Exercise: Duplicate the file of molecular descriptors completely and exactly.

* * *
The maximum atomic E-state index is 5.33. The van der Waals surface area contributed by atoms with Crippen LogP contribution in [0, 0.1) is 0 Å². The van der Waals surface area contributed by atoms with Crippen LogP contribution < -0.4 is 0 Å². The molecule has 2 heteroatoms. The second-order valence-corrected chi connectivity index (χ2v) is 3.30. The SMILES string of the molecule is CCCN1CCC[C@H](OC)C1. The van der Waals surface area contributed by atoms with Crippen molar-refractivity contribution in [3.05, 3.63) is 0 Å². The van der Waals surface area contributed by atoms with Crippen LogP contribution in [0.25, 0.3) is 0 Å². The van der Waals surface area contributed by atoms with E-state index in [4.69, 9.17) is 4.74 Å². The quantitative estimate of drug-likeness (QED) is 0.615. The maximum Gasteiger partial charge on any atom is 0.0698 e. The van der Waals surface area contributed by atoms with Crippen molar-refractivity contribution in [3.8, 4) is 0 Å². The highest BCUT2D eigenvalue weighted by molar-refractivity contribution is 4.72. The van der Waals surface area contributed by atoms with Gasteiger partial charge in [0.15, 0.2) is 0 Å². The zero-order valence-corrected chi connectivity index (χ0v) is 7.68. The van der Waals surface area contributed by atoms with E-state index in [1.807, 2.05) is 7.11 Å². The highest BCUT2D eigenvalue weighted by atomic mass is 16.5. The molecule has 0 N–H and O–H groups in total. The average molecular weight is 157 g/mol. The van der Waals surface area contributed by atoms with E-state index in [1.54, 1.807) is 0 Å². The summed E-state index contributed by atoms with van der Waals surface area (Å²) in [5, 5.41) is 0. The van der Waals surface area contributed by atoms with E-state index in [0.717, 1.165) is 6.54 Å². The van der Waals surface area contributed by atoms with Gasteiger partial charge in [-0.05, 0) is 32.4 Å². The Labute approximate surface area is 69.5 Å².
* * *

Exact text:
The maximum atomic E-state index is 5.33. The van der Waals surface area contributed by atoms with Crippen LogP contribution in [0, 0.1) is 0 Å². The van der Waals surface area contributed by atoms with Crippen LogP contribution < -0.4 is 0 Å². The molecule has 2 heteroatoms. The second-order valence-corrected chi connectivity index (χ2v) is 3.30. The SMILES string of the molecule is CCCN1CCC[C@H](OC)C1. The van der Waals surface area contributed by atoms with Crippen molar-refractivity contribution in [3.05, 3.63) is 0 Å². The van der Waals surface area contributed by atoms with Crippen LogP contribution in [0.25, 0.3) is 0 Å². The van der Waals surface area contributed by atoms with E-state index in [4.69, 9.17) is 4.74 Å². The quantitative estimate of drug-likeness (QED) is 0.615. The maximum Gasteiger partial charge on any atom is 0.0698 e. The van der Waals surface area contributed by atoms with Crippen molar-refractivity contribution in [3.8, 4) is 0 Å². The highest BCUT2D eigenvalue weighted by molar-refractivity contribution is 4.72. The van der Waals surface area contributed by atoms with Gasteiger partial charge in [0.15, 0.2) is 0 Å². The zero-order valence-corrected chi connectivity index (χ0v) is 7.68. The van der Waals surface area contributed by atoms with E-state index in [1.807, 2.05) is 7.11 Å². The highest BCUT2D eigenvalue weighted by atomic mass is 16.5. The molecule has 0 N–H and O–H groups in total. The average molecular weight is 157 g/mol. The van der Waals surface area contributed by atoms with E-state index in [1.54, 1.807) is 0 Å². The summed E-state index contributed by atoms with van der Waals surface area (Å²) in [5, 5.41) is 0. The van der Waals surface area contributed by atoms with E-state index in [0.717, 1.165) is 6.54 Å². The van der Waals surface area contributed by atoms with Gasteiger partial charge in [-0.05, 0) is 32.4 Å². The Labute approximate surface area is 69.5 Å².